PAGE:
Saturday, March 22, 2014

Grandmothers and others

 These are memory pillows. The one on the left, just 12" square, showcases a beautiful little doily crocheted in fine thread by Joe's Nonni, his Italian grandmother. Joe's mother generously gave us several pieces of Nonni's handiwork, crocheted doilies and embroidered dresser scarves, etc. We use the dresser scarves for their intended purpose, but I want to be able to see and enjoy some of the smaller pieces, like this one, so I'll probably be making more pillows or finding some other way to enjoy her lovely work and let Joe be reminded of the loving woman who made such fantastic red sauce.
     The pillow on the right is made from a tea towel given to me by Dr. Marseille Spetz, who was my neighbor when I lived among the dairy farms in the Arcata Bottoms while attending Humboldt State University in northern California. I was a newly single mother, my daughter and I were sharing a big old farmhouse with another single mom and her 5-year-old son, and my own mother was far away. The day we moved in, Marseille walked down the road to welcome us and stepped naturally and easily into the role of surrogate mother figure and one of the best friends I've ever had. She was in her 70s then, retired from medical practice but not from active engagement in the world around her. She signed up for classes at HSU, where she learned to play the trumpet, studied French and Norwegian, and eventually earned a master's degree in English. I didn't write down her translation of the text on the towel at the time but I remember the gist of it, and after much struggle with Google Translate the computer and I agree that it's something to the effect of "Hepatica (flowers) on the slopes say 'spring is here,'" as indeed it is.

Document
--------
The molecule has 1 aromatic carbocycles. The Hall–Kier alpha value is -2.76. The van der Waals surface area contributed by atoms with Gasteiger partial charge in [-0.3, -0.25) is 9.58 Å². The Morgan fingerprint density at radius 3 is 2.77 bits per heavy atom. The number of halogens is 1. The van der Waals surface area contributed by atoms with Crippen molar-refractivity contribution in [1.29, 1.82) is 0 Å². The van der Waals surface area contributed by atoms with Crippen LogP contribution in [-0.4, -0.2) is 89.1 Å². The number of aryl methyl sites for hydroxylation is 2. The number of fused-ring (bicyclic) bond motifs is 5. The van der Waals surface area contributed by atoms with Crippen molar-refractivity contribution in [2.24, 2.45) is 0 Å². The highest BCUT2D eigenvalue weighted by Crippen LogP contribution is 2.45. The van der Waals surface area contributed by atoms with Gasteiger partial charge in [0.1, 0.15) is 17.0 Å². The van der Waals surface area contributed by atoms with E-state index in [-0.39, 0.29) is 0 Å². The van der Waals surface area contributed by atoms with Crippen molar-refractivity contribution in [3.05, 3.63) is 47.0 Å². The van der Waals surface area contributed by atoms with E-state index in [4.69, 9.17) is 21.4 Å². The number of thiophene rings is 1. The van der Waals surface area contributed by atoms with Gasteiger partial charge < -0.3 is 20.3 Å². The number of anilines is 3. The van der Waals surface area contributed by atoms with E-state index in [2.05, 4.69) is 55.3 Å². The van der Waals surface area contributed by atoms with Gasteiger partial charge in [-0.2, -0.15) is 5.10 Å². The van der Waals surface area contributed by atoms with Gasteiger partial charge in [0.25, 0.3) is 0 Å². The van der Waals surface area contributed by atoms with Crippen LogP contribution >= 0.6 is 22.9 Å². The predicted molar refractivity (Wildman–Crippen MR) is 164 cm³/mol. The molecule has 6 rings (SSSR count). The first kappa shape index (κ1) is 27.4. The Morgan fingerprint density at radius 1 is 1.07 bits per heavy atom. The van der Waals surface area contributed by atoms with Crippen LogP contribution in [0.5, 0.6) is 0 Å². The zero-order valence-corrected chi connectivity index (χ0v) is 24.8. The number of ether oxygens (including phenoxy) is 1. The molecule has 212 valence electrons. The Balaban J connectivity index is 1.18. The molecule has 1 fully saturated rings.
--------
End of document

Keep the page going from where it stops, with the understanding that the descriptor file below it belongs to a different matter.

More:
This third piece also has a story: several years ago my mother gave me a set of "days of the week" flour sack dish towels that my paternal grandmother embroidered for her before I was born. I wanted to enjoy them, not stick them away in a drawer (though I'm glad Mom did that, or I wouldn't have them!), but they were too old and fragile to use for their intended purpose. The blotch on the "Saturday" towel on the lower left was already there and I haven't been able to get it out, and some had yellowed with age. I cut out the embroidered sections and added green print strip blocks and solid green strips between the blocks, both because it went with the frog motifs and to honor my grandmother's Irish heritage. Now it hangs on a wall in my north-facing sewing room where it's safe from the sun.
   I like to think that Nonni, Marseille, and my Grandma Lou would all be pleased to see these things out in view, where they can be appreciated both for what they add to the decor of our home and as reminders of the remarkable and talented and loving women who added so much to our lives. Maybe some day our children or grandchildren will use the things we've made or given to them and share their own memories or stories.


  1. Thoughtful and creative!

  2. visuals are compelling, as usual!

  3. My grandmother used to make pillow cases out of sugar sacks. She would bleach them and let the sunrays turn them bright white. I recall her story about telling one of her future son-in-laws that she was planning to this as a honeymoon go away gift. He was not keen on the idea of having sugar sacks as pillow cases. Poor deprived boy. He did not know that a mother’s love could yield thoughtful beautiful gifts with just a couple sugar sacks and a silky white threaded needle. Vickie, thanks for your post, it summoned up this memory. -Rita

  4. I should add that they were embroidered pillow cases. ;-)-Rita

  5. My grandmother warned me about the kind of people who know the price of everything but the value of nothing - sounds like he was one of those (sadly). Thanks for sharing the story. I'm sure the pillowcases were beautiful!